You need current imagery and you need it now. I hear this all the time from people with diverse use cases from “I want to see my house” to “we are responding to a communicable disease outbreak” to “I need a monthly count of shipping containers at a harbor.” Not a big deal—just point the satellite and shoot, right? No. Maximizing imagery availability in YOUR area of interest (AOI) is complex, requiring integration of processes and technologies that are global in scope but local in execution.
This blog series deconstructs maximizing image availability into its core elements so you understand the power of DigitalGlobe’s industry-leading constellation, our collection strategy and the resources and tools with which we tackle the issue. It all starts with a strategy and a plan…so today’s blog focuses on new collection strategies.
At high level, our strategy to maximize image availability in your AOI is simple: Collect imagery of every place on the globe at the right time to meet our customers’ needs for current, high-quality imagery in their particular AOIs.
But as we execute this strategy, it gets complicated.
We start by considering a number of factors. Foremost, we listen to customer input on where demand for imagery exists. Then, we look at multiple data sources to anticipate market needs for where imagery will be required in the future. For example, the demand for updated imagery over a city could be more frequent than demand over surrounding rural areas. But wait! It isn’t always that simple. For example, a major highway running through a rural area may require updates more frequently than other rural areas.
Take this simple model and apply it globally for use cases covering location based services, urban planning, energy, agriculture, mining and others, and that’s the breadth of input we use to determine our collection strategy, our baseline global mapping content plan. To visualize our content strategy, look at the NASA Earth at Night image – the more lights you see, most likely, the higher the refresh priority in our global content plan.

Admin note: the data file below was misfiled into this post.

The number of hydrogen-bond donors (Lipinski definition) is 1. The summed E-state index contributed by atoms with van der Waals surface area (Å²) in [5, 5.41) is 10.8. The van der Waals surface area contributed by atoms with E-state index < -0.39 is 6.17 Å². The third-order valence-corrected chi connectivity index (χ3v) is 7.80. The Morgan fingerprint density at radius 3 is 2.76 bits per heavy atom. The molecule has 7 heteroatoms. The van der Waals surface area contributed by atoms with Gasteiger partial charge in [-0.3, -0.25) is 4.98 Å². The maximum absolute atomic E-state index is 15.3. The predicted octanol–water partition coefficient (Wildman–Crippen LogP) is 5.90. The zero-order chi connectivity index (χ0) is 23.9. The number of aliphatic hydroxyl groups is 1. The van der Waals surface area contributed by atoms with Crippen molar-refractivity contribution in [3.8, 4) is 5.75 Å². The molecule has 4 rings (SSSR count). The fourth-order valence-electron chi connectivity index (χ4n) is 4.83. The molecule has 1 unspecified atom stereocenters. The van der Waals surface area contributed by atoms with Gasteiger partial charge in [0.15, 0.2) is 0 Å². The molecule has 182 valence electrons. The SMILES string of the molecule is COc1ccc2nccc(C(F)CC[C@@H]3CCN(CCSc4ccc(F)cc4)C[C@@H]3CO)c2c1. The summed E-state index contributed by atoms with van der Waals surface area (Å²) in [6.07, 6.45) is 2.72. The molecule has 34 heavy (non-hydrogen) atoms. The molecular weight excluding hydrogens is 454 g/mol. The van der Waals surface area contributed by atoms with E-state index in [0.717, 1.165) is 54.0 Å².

Because the world we live in is so dynamic, our global content plan is never perfectly balanced with our customer’s direct imagery needs and future market expectations. We receive requests frequently for new collections of specific areas at specific times for specific customer use cases, which could be imagery to support the design/build activity of a new gas pipeline, a large forest health study, or to count cars in a parking lot. Globally, thousands of unique collection requests overlay our baseline global content plan, and this is one more instance when we adjust our plan to fulfill these requests.
Then, the unpredictable happens—a natural disaster or accident—and imagery is needed immediately to support first responders for search and rescue efforts. When disasters occur and lives are at risk, the need to collect imagery of the impacted area goes to the top of the list, and quickly. This is one more instance when the plan is adjusted to work an urgent collection need into ongoing collection requirements.
Balancing a global content plan with customer needs would be relatively simple if we had to do it for your AOI only. But that’s not how it works. We execute the strategy for thousands of AOIs, on a global scale, 24 hours a day, 365 days a year. We also have to navigate clouds, seasonality and weather. It’s complex. Our global content plan is living, breathing, and changing as is the world in which we live. And when landscapes change, events occur or opportunity arises, we adjust our plan accordingly and efficiently to provide our customers with what they need.
Check out part 2 of our Maximizing Image Availability blog series, which discusses a new and exciting addition to our imagery toolkit: DigitalGlobe Atmospheric Compensation (AComp).
Learn more about how we maximize image availability here.